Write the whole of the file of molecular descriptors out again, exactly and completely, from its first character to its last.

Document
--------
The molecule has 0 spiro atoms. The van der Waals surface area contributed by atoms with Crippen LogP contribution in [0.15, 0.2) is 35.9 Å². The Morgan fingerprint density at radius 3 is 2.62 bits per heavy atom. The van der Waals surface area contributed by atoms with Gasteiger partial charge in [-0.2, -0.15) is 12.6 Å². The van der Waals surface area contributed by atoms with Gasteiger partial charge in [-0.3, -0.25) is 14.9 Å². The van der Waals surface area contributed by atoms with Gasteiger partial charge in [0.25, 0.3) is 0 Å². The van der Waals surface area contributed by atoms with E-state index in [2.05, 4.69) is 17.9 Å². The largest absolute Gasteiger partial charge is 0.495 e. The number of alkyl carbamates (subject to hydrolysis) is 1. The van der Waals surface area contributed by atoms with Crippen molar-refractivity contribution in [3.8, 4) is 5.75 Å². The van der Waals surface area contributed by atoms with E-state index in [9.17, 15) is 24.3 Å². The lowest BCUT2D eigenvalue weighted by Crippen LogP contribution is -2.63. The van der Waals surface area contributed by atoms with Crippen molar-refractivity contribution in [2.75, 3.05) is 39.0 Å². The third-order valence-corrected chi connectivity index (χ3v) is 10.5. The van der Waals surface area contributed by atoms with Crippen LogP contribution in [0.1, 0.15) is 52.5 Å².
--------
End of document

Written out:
The molecule has 0 spiro atoms. The van der Waals surface area contributed by atoms with Crippen LogP contribution in [0.15, 0.2) is 35.9 Å². The Morgan fingerprint density at radius 3 is 2.62 bits per heavy atom. The van der Waals surface area contributed by atoms with Gasteiger partial charge in [-0.2, -0.15) is 12.6 Å². The van der Waals surface area contributed by atoms with Gasteiger partial charge in [-0.3, -0.25) is 14.9 Å². The van der Waals surface area contributed by atoms with Gasteiger partial charge in [0.25, 0.3) is 0 Å². The van der Waals surface area contributed by atoms with E-state index in [2.05, 4.69) is 17.9 Å². The largest absolute Gasteiger partial charge is 0.495 e. The number of alkyl carbamates (subject to hydrolysis) is 1. The van der Waals surface area contributed by atoms with Crippen molar-refractivity contribution in [3.8, 4) is 5.75 Å². The van der Waals surface area contributed by atoms with E-state index in [9.17, 15) is 24.3 Å². The lowest BCUT2D eigenvalue weighted by Crippen LogP contribution is -2.63. The van der Waals surface area contributed by atoms with Crippen molar-refractivity contribution in [2.75, 3.05) is 39.0 Å². The third-order valence-corrected chi connectivity index (χ3v) is 10.5. The van der Waals surface area contributed by atoms with Crippen LogP contribution in [0.1, 0.15) is 52.5 Å².